The problem with COVAX In conversation with Harris Gleckman

Publication date:
46:56 minutes

In this episode we’re taking a closer look at COVAX, the program touted as the solution to the global vaccine distribution problem. Our guest on the podcast  argues that COVAX is actually a mechanism through which corporate interests have hijacked UN processes and used them to safeguard their profits, with little regard to the attendant social costs. 

From a human rights perspective, the global vaccine distribution problem would for example aim to get the COVID vaccine to communities and peoples in the Global South quickly, safely, at low or no cost without political-, class- or gender-discrimination. It would lead toward a solution that combines a WTO waiver of intellectual property rights for COVID-related products and processes, maybe a General Assembly declaration that health is a global public good, a multilateral global humanitarian relief fund underwritten by rich country governments, and an international distribution system directed by the World Health Assembly.

But that is not the vision that has prevailed. 

Instead, what we have is COVAX, a multistakeholder group that represents the vision and goals of a World Economic Forum (WEF) or a Gates Foundation perspective. Their aim is to get the COVID vaccine to communities and peoples in the Global South without disrupting the global pharmaceutical market, with a mechanism that circumvents long standing multilateral humanitarian relief systems while steering the vaccines to preferred allies in the Global South.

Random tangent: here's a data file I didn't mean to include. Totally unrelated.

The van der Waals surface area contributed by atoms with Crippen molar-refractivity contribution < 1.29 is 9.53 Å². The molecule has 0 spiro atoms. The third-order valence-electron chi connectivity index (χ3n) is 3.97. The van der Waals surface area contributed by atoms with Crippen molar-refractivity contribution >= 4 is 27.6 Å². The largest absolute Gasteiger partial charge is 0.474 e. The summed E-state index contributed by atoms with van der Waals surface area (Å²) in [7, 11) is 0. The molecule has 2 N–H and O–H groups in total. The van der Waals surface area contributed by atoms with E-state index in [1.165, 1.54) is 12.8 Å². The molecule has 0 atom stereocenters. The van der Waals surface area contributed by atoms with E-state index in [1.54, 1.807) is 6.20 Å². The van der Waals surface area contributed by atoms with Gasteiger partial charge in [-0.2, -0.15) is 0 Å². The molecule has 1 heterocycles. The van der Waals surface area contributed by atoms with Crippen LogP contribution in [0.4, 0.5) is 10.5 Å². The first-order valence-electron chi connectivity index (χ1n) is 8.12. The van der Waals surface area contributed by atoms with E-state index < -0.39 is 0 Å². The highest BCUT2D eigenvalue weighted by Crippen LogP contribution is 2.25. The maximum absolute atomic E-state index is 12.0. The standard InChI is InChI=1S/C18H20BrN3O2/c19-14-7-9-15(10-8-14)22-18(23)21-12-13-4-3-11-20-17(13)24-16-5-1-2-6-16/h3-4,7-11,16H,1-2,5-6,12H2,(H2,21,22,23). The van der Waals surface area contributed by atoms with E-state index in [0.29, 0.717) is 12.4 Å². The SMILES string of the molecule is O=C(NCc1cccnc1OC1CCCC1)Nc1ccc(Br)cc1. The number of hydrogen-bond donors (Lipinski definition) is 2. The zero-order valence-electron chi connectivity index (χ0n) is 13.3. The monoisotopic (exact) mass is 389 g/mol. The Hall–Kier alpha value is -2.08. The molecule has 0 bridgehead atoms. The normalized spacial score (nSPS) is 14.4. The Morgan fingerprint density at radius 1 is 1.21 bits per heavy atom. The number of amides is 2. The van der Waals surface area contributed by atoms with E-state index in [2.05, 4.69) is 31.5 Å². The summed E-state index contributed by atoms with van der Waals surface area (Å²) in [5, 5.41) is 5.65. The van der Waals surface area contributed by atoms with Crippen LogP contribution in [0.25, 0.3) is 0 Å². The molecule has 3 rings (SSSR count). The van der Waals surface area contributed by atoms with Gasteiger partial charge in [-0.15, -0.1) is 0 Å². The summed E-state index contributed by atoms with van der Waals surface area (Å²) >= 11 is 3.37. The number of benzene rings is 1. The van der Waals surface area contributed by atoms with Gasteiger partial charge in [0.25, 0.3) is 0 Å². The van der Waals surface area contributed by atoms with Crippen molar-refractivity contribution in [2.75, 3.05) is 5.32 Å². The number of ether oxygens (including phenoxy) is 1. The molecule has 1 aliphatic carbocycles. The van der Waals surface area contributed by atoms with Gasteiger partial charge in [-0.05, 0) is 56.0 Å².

Harris Gleckman is a sociologist who has spent much of his career at the United Nations and has a detailed understanding of corporate global governance across multiple issues.  His work at the UN and his ongoing research at the university of Boston in Massachusetts and also with the Brussels based Foundation for Global Governance and Sustainability gives him deep insight into how the UN might be restructured to better handle bigger crises in the health, environment and social areas. 

Read Harris Gleckman's report here

For more about the corporate capture of global governance and what we can do about it, see this resource

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